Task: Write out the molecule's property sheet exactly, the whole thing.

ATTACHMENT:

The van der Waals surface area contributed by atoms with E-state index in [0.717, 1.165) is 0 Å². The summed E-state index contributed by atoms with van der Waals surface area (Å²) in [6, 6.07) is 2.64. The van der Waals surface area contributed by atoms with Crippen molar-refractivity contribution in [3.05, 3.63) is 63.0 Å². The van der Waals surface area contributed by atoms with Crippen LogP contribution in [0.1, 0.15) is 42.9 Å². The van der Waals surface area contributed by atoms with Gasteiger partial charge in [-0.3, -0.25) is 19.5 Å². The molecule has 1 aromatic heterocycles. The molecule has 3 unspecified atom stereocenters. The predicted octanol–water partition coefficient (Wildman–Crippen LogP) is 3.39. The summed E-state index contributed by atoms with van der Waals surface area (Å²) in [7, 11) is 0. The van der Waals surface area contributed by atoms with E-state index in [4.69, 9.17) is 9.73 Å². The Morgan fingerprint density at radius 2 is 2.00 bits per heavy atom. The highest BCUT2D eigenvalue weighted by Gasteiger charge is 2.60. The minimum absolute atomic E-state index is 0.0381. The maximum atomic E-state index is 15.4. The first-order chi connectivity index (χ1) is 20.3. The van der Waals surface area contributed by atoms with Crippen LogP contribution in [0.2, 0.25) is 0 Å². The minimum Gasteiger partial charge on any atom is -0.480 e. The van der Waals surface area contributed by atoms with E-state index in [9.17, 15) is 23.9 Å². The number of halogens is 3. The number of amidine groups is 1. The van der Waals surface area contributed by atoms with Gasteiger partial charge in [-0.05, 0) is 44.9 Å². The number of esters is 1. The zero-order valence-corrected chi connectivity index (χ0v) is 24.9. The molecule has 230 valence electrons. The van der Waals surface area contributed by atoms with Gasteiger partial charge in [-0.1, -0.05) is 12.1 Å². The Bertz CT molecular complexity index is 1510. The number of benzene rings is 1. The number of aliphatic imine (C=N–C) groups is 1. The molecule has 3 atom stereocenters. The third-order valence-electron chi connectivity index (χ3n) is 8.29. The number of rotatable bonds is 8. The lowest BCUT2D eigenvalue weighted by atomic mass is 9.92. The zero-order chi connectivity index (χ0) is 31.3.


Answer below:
The van der Waals surface area contributed by atoms with E-state index in [0.717, 1.165) is 0 Å². The summed E-state index contributed by atoms with van der Waals surface area (Å²) in [6, 6.07) is 2.64. The van der Waals surface area contributed by atoms with Crippen molar-refractivity contribution in [3.05, 3.63) is 63.0 Å². The van der Waals surface area contributed by atoms with Crippen LogP contribution in [0.1, 0.15) is 42.9 Å². The van der Waals surface area contributed by atoms with Gasteiger partial charge in [-0.3, -0.25) is 19.5 Å². The molecule has 1 aromatic heterocycles. The molecule has 3 unspecified atom stereocenters. The predicted octanol–water partition coefficient (Wildman–Crippen LogP) is 3.39. The summed E-state index contributed by atoms with van der Waals surface area (Å²) in [7, 11) is 0. The van der Waals surface area contributed by atoms with E-state index in [4.69, 9.17) is 9.73 Å². The Morgan fingerprint density at radius 2 is 2.00 bits per heavy atom. The highest BCUT2D eigenvalue weighted by Gasteiger charge is 2.60. The minimum absolute atomic E-state index is 0.0381. The maximum atomic E-state index is 15.4. The first-order chi connectivity index (χ1) is 20.3. The van der Waals surface area contributed by atoms with Crippen LogP contribution in [0.2, 0.25) is 0 Å². The minimum Gasteiger partial charge on any atom is -0.480 e. The van der Waals surface area contributed by atoms with E-state index in [9.17, 15) is 23.9 Å². The number of halogens is 3. The number of amidine groups is 1. The van der Waals surface area contributed by atoms with Gasteiger partial charge in [-0.05, 0) is 44.9 Å². The number of esters is 1. The zero-order valence-corrected chi connectivity index (χ0v) is 24.9. The molecule has 230 valence electrons. The van der Waals surface area contributed by atoms with Gasteiger partial charge in [-0.1, -0.05) is 12.1 Å². The Bertz CT molecular complexity index is 1510. The number of benzene rings is 1. The number of aliphatic imine (C=N–C) groups is 1. The molecule has 3 atom stereocenters. The third-order valence-electron chi connectivity index (χ3n) is 8.29. The number of rotatable bonds is 8. The lowest BCUT2D eigenvalue weighted by atomic mass is 9.92. The zero-order chi connectivity index (χ0) is 31.3.